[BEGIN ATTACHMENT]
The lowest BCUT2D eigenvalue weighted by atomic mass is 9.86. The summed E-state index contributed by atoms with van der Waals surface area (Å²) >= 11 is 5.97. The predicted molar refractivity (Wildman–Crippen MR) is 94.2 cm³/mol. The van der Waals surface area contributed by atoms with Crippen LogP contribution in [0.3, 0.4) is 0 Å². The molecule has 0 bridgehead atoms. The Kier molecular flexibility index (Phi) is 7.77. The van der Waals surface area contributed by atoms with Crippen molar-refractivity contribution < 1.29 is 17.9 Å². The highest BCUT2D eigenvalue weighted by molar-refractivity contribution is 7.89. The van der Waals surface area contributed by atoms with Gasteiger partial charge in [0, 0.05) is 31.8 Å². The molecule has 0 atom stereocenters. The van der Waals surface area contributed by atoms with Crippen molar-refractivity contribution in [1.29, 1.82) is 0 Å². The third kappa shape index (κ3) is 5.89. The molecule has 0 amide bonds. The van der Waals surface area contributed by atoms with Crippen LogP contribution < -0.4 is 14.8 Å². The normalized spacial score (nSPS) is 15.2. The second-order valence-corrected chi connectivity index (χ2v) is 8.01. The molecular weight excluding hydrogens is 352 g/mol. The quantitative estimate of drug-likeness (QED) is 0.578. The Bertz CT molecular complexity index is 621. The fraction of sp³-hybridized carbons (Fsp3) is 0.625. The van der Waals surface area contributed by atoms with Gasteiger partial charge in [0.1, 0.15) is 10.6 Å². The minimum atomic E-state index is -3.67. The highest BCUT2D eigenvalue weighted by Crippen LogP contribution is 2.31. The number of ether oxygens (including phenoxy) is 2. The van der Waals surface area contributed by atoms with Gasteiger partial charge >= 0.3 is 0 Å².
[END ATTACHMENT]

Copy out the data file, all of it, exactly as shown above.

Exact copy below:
The lowest BCUT2D eigenvalue weighted by atomic mass is 9.86. The summed E-state index contributed by atoms with van der Waals surface area (Å²) >= 11 is 5.97. The predicted molar refractivity (Wildman–Crippen MR) is 94.2 cm³/mol. The van der Waals surface area contributed by atoms with Crippen LogP contribution in [0.3, 0.4) is 0 Å². The molecule has 0 bridgehead atoms. The Kier molecular flexibility index (Phi) is 7.77. The van der Waals surface area contributed by atoms with Crippen molar-refractivity contribution < 1.29 is 17.9 Å². The highest BCUT2D eigenvalue weighted by molar-refractivity contribution is 7.89. The van der Waals surface area contributed by atoms with Gasteiger partial charge in [0, 0.05) is 31.8 Å². The molecule has 0 atom stereocenters. The van der Waals surface area contributed by atoms with Crippen molar-refractivity contribution in [1.29, 1.82) is 0 Å². The third kappa shape index (κ3) is 5.89. The molecule has 0 amide bonds. The van der Waals surface area contributed by atoms with Crippen LogP contribution < -0.4 is 14.8 Å². The normalized spacial score (nSPS) is 15.2. The second-order valence-corrected chi connectivity index (χ2v) is 8.01. The molecular weight excluding hydrogens is 352 g/mol. The quantitative estimate of drug-likeness (QED) is 0.578. The Bertz CT molecular complexity index is 621. The fraction of sp³-hybridized carbons (Fsp3) is 0.625. The van der Waals surface area contributed by atoms with Gasteiger partial charge in [0.1, 0.15) is 10.6 Å². The minimum atomic E-state index is -3.67. The highest BCUT2D eigenvalue weighted by Crippen LogP contribution is 2.31. The number of ether oxygens (including phenoxy) is 2. The van der Waals surface area contributed by atoms with Gasteiger partial charge >= 0.3 is 0 Å².